• With faculty executive, reviews unit satisfaction data after the end of each teaching period.
  • Decide on the mix of groups used for external industry and professional input; arrange and convene the Dean’s Advisory Group meeting(s) if used.
Faculty board
  • Ensure assessment moderation occurs.
  • Receive reports from faculty assessment boards.
  • Receive reports from faculty executive on unit satisfaction surveys.
  • Approve the Annual Course Report and forward to UEC.
Deputy Vice-Chancellor (Academic)
  • Oversight of UC wide initiatives.
  • Taking action in the broader university interest.
  • Course Reaccreditation
  • Arrange, convene and report on DVC(A)’s Advisory Group meeting.
  • Initiate and report on Course Reviews
University Education Committee
  • Review Faculty Annual Course Reports.
  • Prepares University Course Quality Portfolio and submits to Academic Board.
  • Provides advice to Academic Board on course accreditation, revisions and closures.
  • Initiate and report on Course Reviews.
 Academic Board
  • Accredits, revises and closes courses.
  • Reviews University Course Quality Portfolio.
  • Reaccredits courses.
5. Supporting Information:
  1. The UC Course Quality Framework is related to a number of other processes:
    • Vice Chancellor Group (VCG) faculty visits, which include viability reviews.
    • Monitoring and support of at-risk students through Learner Analytics.
    • Scholarship statement that ensures all staff teaching in UC Courses (including TPP staff) are engaged with current knowledge in their discipline.
    • Monitoring of staff qualifications relative to the level at which they teach by faculties and Human Resources.
    • Early feedback being provided to students from an early assessment or related task, as a student support and retention strategy.
 Appendix 1 – Timetable for UC Course Quality Framework
Timeframe Activities
Ongoing
  • Course Reviews initiated as required and reported to UEC.
  • Central reporting to faculties on changes in student reactions.
  • Strategy, Planning and Performance providing faculties with ‘flags’ of positive or negative changes.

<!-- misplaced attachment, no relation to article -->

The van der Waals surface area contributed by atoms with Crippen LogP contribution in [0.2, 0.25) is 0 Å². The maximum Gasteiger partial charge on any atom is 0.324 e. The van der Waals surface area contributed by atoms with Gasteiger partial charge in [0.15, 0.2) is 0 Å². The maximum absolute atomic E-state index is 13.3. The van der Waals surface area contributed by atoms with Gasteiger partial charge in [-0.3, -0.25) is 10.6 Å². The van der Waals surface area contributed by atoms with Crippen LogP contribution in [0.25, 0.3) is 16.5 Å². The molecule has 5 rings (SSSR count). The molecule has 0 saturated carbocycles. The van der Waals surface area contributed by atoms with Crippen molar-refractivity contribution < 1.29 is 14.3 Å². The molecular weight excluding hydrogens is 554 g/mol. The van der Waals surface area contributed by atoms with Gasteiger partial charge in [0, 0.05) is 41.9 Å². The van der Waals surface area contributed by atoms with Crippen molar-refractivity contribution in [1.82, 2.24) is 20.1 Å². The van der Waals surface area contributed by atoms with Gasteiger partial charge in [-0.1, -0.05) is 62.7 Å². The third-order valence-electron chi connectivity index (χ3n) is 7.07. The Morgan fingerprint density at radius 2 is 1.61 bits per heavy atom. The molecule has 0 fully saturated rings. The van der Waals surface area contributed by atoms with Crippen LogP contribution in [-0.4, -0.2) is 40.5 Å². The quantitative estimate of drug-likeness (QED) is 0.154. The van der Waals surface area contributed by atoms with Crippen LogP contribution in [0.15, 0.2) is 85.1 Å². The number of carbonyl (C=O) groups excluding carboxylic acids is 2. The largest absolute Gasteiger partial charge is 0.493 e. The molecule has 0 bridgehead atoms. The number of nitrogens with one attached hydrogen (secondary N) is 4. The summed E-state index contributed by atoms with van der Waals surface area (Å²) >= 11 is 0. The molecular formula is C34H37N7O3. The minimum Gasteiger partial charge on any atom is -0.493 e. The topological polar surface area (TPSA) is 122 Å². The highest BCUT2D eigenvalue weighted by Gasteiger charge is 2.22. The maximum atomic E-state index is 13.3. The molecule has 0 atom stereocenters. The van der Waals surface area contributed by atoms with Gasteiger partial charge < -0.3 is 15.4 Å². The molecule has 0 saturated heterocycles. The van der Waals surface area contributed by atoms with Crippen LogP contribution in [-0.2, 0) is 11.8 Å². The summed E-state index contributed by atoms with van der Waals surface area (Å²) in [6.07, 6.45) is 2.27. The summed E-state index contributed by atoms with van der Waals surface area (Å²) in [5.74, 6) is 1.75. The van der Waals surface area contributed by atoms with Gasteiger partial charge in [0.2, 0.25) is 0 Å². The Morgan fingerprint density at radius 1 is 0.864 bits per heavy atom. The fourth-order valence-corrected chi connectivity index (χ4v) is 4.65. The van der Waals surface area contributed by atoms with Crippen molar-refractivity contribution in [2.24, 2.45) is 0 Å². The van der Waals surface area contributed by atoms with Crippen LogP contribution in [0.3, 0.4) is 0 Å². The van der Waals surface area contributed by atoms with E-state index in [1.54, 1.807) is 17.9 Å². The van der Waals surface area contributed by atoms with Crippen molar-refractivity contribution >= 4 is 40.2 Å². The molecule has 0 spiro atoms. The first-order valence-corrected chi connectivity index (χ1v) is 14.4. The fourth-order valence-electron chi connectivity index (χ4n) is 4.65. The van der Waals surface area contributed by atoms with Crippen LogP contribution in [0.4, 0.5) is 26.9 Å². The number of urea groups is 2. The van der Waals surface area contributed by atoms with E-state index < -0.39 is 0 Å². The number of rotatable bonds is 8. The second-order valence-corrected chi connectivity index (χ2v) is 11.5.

• Faculties initiate action in response to flagged items (within one week of report).
January
  • External benchmarking of previous offerings of identified units
Weeks 2, 5, 8 and 12 of semesters  1 and 2
  • Central reports to Faculties on Learner Analytics.
Prior to April
  • Meeting of the Dean’s Advisory Group(s) and/or Course Advisory Groups.
  • Faculty prepares a report on the Group meeting(s).
April
  • Strategy, Planning and Performance circulates partly pre-populated Annual Course Reports.
End of each teaching period
  • External review of a sample of assessment pieces.
  • Review of Grade Distributions by Faculty Assessment Board before release of grades.
  • Review by Faculty Executive of student satisfaction data.
Faculty Board meeting immediately after end of teaching period
  • Report by Faculty Assessment Board to Faculty Board.
  • Report by Faculty Executive on student satisfaction to Faculty Board.
Prior to June
  • Meeting of the DVC(A) Advisory Group, as one group or on a faculty basis.
June
  • DVC(A) prepares a report to UEC on the outcomes of Advisory Group meeting.
Annual Course Report:
  • Faculty reporting of actions related to in-teaching monitoring
  • Faculty lists actions initiated in response to flagged items.
  • Faculty lists benchmarking activities
  • Faculty reporting of items for action and good practice
  • Faculty reporting of the Dean’s Advisory Group meeting
  • Faculty reporting on reaccreditation processes conducted in the previous year.
 September  University Course Quality Portfolio:
  • UEC forwards ACRs, along with university level issues and actions, to Academic Board
  • UEC reporting of the DVC(A) Group meeting to Academic Board
  • UEC reporting of the course quality activities to Academic Board
  • UEC reporting of Course Reviews to Academic Board.
 Year prior to expiry
of course accreditation
  • Course Convener prepares a Course Reaccreditation submission.
  • Faculty Board reviews the submission.
  • Dean forwards the submission to an outside academic expert for review.
  • UEC reviews submission and expert report and makes a recommendation to Academic Board.
  • Academic Board resolves to reaccredit the course or otherwise.
  • Faculty reporting on reaccreditation processes conducted in the previous year reported to UEC.
  • Outcomes included in Annual Course Report in June.